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More like Mission: Ridiculous.

DVD Review: Mission: Impossible – The Third TV Season

Lalo Schifrin’s Mission: Impossible theme and the self-destructing tape-recorded messages transcended the series and became icons. Some people first became aware of them through parodies before ever seeing the show. That would explain how people have fond memories because the show really should be called Mission: Ridiculous, considering how bad the stories are.

The series tracks the adventures of the Impossible Mission Force, a U.S. spy agency whose exploits find them traveling abroad, behind the Iron Curtain and to fictitious Latin America countries, and taking care of business at home against foreign agents and mobsters.

Every show opens with Jim Phelps (Peter Graves) getting his team’s assignment before the message disintegrates. He is told by the voice, “Your mission, Jim, should you decide to accept it,” which is upon consideration odd because he always accepts the mission. What would happen if he passed on a top-secret mission? Is there another team to do it? Would his memory have to be erased?

Jim then meets with his IMF team to work out a plan. They are technical expert Barney Collier (Greg Morris), the muscle Willy Armitage (Peter Lupus), master of disguise Rollin Hand (Martin Landau) and Cinnamon Carter (Barbara Bain) whose only expertise was that she was a good-looking woman and they needed one in many scenarios. On occasion, they would be thrown curves in their plans, but they always quickly recovered and came out on top. That would be bad enough, but the writers stretched believability beyond the breaking point when the IMF would know the type of file folders or prison towels used in other countries.

Hollywood fans will enjoy seeing celebrities and future stars appear. Some of the guest stars included Joan Collins, Lee Grant, Larry Linville, Sugar Ray Robinson, Pernell Roberts, John Vernon, and Anthony Zerbe. Lee Meriwether would later appear in season four as IMF agent Tracey in three episodes. The third season was the last for Landau and Bain. Leonard Nimoy came in the following year and took over as the master of disguise.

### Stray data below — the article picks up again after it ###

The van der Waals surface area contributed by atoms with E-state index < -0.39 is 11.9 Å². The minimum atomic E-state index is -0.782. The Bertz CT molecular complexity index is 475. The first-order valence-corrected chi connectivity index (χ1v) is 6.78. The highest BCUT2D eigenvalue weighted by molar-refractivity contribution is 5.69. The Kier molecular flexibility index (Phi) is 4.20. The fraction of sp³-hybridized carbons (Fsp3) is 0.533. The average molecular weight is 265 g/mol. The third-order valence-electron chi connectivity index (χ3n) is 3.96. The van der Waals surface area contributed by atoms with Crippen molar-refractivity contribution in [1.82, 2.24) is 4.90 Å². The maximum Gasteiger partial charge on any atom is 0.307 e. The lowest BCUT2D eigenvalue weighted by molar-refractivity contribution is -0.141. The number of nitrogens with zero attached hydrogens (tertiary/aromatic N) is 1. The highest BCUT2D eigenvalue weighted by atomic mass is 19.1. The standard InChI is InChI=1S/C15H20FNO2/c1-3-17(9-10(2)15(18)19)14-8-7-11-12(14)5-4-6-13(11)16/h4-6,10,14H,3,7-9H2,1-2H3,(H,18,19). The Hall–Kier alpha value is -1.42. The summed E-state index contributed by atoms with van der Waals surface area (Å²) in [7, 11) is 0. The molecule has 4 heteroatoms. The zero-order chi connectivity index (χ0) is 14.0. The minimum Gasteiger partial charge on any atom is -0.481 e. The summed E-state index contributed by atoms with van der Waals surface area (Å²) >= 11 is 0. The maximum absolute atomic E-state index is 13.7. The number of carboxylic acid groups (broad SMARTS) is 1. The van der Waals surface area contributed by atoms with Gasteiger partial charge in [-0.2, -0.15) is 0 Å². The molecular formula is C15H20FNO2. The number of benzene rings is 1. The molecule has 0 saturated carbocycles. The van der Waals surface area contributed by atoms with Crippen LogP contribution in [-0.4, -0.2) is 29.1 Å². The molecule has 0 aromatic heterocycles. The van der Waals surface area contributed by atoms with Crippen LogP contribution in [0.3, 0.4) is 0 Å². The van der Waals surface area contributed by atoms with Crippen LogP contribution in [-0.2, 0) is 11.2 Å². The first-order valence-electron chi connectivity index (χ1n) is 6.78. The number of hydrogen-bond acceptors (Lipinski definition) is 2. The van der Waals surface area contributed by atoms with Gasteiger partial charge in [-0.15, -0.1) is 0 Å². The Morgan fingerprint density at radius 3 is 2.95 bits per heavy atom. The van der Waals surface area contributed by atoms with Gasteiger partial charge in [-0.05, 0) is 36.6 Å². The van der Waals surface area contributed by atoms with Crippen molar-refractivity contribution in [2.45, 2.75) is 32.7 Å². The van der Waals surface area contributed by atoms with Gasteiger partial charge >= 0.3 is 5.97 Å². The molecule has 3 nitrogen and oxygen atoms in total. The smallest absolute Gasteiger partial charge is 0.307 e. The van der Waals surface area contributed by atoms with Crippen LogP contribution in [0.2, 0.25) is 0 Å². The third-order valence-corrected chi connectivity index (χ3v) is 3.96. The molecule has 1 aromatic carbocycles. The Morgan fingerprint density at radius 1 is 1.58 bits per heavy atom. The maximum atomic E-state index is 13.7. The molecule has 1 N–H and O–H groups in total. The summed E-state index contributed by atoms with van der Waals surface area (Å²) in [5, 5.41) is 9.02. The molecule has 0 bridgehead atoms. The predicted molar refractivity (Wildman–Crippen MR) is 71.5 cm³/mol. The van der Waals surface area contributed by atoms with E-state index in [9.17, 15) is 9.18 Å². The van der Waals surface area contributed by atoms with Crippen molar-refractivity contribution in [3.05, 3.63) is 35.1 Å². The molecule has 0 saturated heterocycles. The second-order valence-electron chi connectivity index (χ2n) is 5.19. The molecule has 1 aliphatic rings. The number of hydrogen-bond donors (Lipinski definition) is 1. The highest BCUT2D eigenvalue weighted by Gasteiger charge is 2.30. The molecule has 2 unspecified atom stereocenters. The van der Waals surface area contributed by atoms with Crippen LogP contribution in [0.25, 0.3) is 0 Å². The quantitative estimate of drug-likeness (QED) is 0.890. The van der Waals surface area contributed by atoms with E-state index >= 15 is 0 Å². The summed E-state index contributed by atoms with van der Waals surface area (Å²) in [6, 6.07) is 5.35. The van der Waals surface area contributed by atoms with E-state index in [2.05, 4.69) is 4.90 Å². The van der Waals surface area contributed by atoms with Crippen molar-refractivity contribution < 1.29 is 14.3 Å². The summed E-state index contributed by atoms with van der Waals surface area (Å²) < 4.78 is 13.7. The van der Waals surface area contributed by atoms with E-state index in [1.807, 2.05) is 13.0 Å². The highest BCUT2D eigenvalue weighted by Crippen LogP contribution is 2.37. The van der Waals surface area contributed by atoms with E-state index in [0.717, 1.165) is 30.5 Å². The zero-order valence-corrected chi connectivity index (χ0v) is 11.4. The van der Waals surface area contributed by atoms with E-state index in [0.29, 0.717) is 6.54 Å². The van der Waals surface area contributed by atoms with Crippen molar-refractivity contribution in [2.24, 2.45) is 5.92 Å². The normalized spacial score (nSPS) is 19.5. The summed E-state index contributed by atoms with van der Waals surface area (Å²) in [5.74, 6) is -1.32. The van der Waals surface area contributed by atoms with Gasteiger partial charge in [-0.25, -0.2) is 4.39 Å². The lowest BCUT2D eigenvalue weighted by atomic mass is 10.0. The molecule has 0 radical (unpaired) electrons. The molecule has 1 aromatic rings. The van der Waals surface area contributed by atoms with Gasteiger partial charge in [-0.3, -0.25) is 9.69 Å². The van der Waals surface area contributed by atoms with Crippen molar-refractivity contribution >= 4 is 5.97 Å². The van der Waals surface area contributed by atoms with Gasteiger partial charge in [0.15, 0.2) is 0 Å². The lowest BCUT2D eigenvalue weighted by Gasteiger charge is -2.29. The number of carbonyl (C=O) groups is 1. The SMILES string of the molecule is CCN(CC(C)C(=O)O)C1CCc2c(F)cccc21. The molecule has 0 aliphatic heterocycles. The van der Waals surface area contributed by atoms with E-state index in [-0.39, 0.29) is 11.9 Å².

The Emmys honored the series this season, especially the cast. Bain won for Outstanding Continued Performance by an Actress in a Leading Role in a Dramatic Series. Nominations went to Graves and Landau for Outstanding Continued Performance by an Actor in a Leading Role in a Dramatic Series and Morris for Outstanding Continued Performance by an Actor in a Supporting Role in a Series. The show was nominated for Outstanding Dramatic Series and a category that is no longer honored Outstanding Dramatic Program for episode “The Execution.”

The DVD case states, “some episodes may be edited from their original network versions,” which is sure to disappoint some M:I fans. CBS/Paramount is apparently not sure themselves from their ambiguous language. There was no clean up work done on the prints. A hair appears in the bottom of a scene during “The Glass Cage.” The audio is available in English 5.1 Surround, English Mono, and Spanish Mono. There are no extras.

Mission: Impossible – The Third TV Season might be tolerable for spy junkies, baby boomers who grew up with the series, and those who want to see where shows like 24 came from, but it certainly won’t hold up for today’s sophisticated television viewer. If assigned to watch it, don’t accept that mission.

About Gordon S. Miller

Gordon S. Miller is the artist formerly known as El Bicho, the nom de plume he used when he first began reviewing movies online for The Masked Movie Snobs in 2003. Before the year was out, he became that site's publisher. Over the years, he has also contributed to a number of other sites as a writer and editor, such as FilmRadar, Film School Rejects, High Def Digest, and Blogcritics. He is the Publisher of Cinema Sentries. Some of his random thoughts can be found at twitter.com/ElBicho_CS

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